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Because of the nature of its economy and geography, Switzerland and its currency have a strong link with the Euro. Exchanging these two currencies is a common operation for many in Switzerland and its neighboring countries.
Whether you are a cross-border worker with a Swiss salary to convert each month in Euros, a business paying or sending invoices in different currencies or simply an individual managing his/her currencies between several bank accounts, the CHF-EUR currency exchange is an operation that can be costly if you don't pay attention.
Indeed, hidden fees can be charged when exchanging currencies. What are they and how are they hidden?
Simply in what is called the exchange margin. That margin is a percentage added to the interbank exchange rate, i.e. the reference rate at which two currencies are traded on the financial markets without making any profit.
To earn money, a margin is added to it and reduces this way the actual amount that you receive. For instance, if the interbank rate is CHF 1.20 for € 1.00, but your bank only gives you CHF 1.15 for € 1.00, it means that it earns CHF 0.05 on the operation. It is not much for one Euro, but on thousands it can quickly make a lot of money.
Most banks don't disclose that information, and the only way to see the cost of a currency exchange is to take the amount converted a posteriori and compare it with what you would have received by using the interbank rate.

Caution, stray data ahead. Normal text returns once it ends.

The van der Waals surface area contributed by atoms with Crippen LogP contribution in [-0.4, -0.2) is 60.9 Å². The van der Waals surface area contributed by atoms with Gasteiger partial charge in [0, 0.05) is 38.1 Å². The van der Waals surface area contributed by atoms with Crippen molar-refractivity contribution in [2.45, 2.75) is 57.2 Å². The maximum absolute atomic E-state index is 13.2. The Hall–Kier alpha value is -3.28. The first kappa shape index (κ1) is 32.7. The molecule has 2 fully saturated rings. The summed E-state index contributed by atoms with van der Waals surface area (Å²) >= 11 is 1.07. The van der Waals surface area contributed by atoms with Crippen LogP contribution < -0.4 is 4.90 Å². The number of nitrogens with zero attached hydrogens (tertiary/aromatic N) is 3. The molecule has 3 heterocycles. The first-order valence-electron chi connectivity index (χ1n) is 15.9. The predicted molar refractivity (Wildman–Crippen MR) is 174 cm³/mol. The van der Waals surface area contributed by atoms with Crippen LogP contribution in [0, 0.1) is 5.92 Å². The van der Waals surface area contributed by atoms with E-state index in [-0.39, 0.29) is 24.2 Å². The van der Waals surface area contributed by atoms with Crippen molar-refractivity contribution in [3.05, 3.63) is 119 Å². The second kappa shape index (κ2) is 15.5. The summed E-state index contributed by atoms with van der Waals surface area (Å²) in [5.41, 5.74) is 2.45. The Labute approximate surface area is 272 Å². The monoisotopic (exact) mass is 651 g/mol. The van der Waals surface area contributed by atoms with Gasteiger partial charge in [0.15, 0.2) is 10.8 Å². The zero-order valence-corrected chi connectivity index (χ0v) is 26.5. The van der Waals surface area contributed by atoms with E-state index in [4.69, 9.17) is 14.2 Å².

Banks never really had competition in this domain, and they always could charge comfortable fees on the currency exchange of their customers. Brick-and-mortar exchange counters offer an alternative that is marginally better than banks, but withdrawing and exchanging cash is not exactly an ideal solution in terms of time and safety.
It is possible today to make bank transfers without letting the bank do the currency exchange but giving it instead to a specialized company. By choosing a currency exchange service carefully, you can easily enjoy the best exchange rates of the market and therefore save significant amounts of money on each transfer.
The table below compares CHF-EUR rates charges by Swiss institutions as well as exchange counters of the Geneva region for an example amount of CHF 10,000.
This information was included in the comparison as it is an important one for cross-border workers and businesses.
Having a dedicated Swiss IBAN is required for a cross-border worker wishing to avoid opening a Swiss bank account and collect his/her salary directly converted in Euros on a French/German/Italian bank account.
It is also important for businesses to manage and automate money flows without adding any complexity to its existing processes, accounting and reporting.
This information indicates if the service includes an account on which you can deposit money. If yes, then it must be reported in your tax filling like any other bank account. This fact may influence your choice depending on your needs and personal context.
|Service||CHF sent||EUR received||Margin||SEPA transfer||Dedicated Swiss IBAN||Bank account|
|Crédit Agricole Next Bank||10,000||8'242||2.14%||0||Yes||Yes|
Note: The exchange rates of other banks are calculated by taking their average margin on exchange on the basis of 30 days.
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